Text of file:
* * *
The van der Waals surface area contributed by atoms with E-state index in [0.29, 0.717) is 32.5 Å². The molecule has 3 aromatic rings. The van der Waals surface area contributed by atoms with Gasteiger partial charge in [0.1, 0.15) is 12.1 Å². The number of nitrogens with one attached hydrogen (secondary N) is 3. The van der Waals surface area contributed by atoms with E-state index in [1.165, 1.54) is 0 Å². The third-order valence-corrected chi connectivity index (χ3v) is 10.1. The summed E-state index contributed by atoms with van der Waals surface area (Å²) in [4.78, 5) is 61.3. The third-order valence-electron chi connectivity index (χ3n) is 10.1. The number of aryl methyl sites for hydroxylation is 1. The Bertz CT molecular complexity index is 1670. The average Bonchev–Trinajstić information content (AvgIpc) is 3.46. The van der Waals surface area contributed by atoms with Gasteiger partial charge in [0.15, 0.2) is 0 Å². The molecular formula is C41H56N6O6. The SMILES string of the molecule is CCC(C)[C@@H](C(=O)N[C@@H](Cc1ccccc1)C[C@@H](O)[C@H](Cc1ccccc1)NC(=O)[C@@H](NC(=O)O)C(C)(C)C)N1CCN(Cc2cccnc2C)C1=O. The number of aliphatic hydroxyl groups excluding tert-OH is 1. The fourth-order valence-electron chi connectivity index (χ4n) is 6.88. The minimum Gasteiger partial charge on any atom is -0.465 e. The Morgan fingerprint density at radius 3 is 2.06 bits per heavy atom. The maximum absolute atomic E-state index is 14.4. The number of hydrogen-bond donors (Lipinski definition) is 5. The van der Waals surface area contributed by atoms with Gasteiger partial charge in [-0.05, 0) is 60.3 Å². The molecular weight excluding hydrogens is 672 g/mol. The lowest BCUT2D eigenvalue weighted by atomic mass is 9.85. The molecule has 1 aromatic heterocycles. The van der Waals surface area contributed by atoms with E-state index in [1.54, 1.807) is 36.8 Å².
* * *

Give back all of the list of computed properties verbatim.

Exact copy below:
The van der Waals surface area contributed by atoms with E-state index in [0.29, 0.717) is 32.5 Å². The molecule has 3 aromatic rings. The van der Waals surface area contributed by atoms with Gasteiger partial charge in [0.1, 0.15) is 12.1 Å². The number of nitrogens with one attached hydrogen (secondary N) is 3. The van der Waals surface area contributed by atoms with E-state index in [1.165, 1.54) is 0 Å². The third-order valence-corrected chi connectivity index (χ3v) is 10.1. The summed E-state index contributed by atoms with van der Waals surface area (Å²) in [4.78, 5) is 61.3. The third-order valence-electron chi connectivity index (χ3n) is 10.1. The number of aryl methyl sites for hydroxylation is 1. The Bertz CT molecular complexity index is 1670. The average Bonchev–Trinajstić information content (AvgIpc) is 3.46. The van der Waals surface area contributed by atoms with Gasteiger partial charge in [0.15, 0.2) is 0 Å². The molecular formula is C41H56N6O6. The SMILES string of the molecule is CCC(C)[C@@H](C(=O)N[C@@H](Cc1ccccc1)C[C@@H](O)[C@H](Cc1ccccc1)NC(=O)[C@@H](NC(=O)O)C(C)(C)C)N1CCN(Cc2cccnc2C)C1=O. The number of aliphatic hydroxyl groups excluding tert-OH is 1. The fourth-order valence-electron chi connectivity index (χ4n) is 6.88. The minimum Gasteiger partial charge on any atom is -0.465 e. The Morgan fingerprint density at radius 3 is 2.06 bits per heavy atom. The maximum absolute atomic E-state index is 14.4. The number of hydrogen-bond donors (Lipinski definition) is 5. The van der Waals surface area contributed by atoms with Gasteiger partial charge in [-0.05, 0) is 60.3 Å². The molecular weight excluding hydrogens is 672 g/mol. The lowest BCUT2D eigenvalue weighted by atomic mass is 9.85. The molecule has 1 aromatic heterocycles. The van der Waals surface area contributed by atoms with E-state index in [1.54, 1.807) is 36.8 Å².